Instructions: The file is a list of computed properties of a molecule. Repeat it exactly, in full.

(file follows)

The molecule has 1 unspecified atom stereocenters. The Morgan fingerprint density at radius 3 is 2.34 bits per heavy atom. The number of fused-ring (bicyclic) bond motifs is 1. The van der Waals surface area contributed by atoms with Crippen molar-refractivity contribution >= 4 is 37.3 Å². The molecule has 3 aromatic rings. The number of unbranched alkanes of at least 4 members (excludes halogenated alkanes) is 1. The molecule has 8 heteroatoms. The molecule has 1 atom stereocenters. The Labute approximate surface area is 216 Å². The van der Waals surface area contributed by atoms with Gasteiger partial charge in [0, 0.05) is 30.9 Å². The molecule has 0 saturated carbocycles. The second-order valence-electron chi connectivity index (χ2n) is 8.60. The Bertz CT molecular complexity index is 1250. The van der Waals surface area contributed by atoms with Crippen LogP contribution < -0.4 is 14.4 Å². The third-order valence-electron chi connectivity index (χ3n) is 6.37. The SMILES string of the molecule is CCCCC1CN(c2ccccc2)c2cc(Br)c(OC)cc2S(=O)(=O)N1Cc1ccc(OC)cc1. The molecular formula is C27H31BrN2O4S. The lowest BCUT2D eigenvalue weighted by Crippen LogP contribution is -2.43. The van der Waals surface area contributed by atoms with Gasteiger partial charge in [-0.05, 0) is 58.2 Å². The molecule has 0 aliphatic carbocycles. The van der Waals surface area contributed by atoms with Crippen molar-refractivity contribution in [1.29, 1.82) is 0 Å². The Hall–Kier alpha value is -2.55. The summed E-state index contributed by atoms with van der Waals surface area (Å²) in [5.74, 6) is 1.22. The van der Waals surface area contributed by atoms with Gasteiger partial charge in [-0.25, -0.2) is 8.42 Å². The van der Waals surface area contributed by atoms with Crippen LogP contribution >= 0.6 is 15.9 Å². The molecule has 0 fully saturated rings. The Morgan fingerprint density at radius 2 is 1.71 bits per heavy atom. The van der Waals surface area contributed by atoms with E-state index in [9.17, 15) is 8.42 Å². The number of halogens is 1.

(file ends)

The molecule has 1 unspecified atom stereocenters. The Morgan fingerprint density at radius 3 is 2.34 bits per heavy atom. The number of fused-ring (bicyclic) bond motifs is 1. The van der Waals surface area contributed by atoms with Crippen molar-refractivity contribution >= 4 is 37.3 Å². The molecule has 3 aromatic rings. The number of unbranched alkanes of at least 4 members (excludes halogenated alkanes) is 1. The molecule has 8 heteroatoms. The molecule has 1 atom stereocenters. The Labute approximate surface area is 216 Å². The van der Waals surface area contributed by atoms with Gasteiger partial charge in [0, 0.05) is 30.9 Å². The molecule has 0 saturated carbocycles. The second-order valence-electron chi connectivity index (χ2n) is 8.60. The Bertz CT molecular complexity index is 1250. The van der Waals surface area contributed by atoms with Crippen LogP contribution < -0.4 is 14.4 Å². The third-order valence-electron chi connectivity index (χ3n) is 6.37. The SMILES string of the molecule is CCCCC1CN(c2ccccc2)c2cc(Br)c(OC)cc2S(=O)(=O)N1Cc1ccc(OC)cc1. The molecular formula is C27H31BrN2O4S. The lowest BCUT2D eigenvalue weighted by Crippen LogP contribution is -2.43. The van der Waals surface area contributed by atoms with Gasteiger partial charge in [-0.05, 0) is 58.2 Å². The molecule has 0 aliphatic carbocycles. The van der Waals surface area contributed by atoms with Crippen molar-refractivity contribution in [1.29, 1.82) is 0 Å². The Hall–Kier alpha value is -2.55. The summed E-state index contributed by atoms with van der Waals surface area (Å²) in [5.74, 6) is 1.22. The van der Waals surface area contributed by atoms with Gasteiger partial charge in [-0.25, -0.2) is 8.42 Å². The van der Waals surface area contributed by atoms with Crippen LogP contribution >= 0.6 is 15.9 Å². The molecule has 0 fully saturated rings. The Morgan fingerprint density at radius 2 is 1.71 bits per heavy atom. The van der Waals surface area contributed by atoms with E-state index in [9.17, 15) is 8.42 Å². The number of halogens is 1.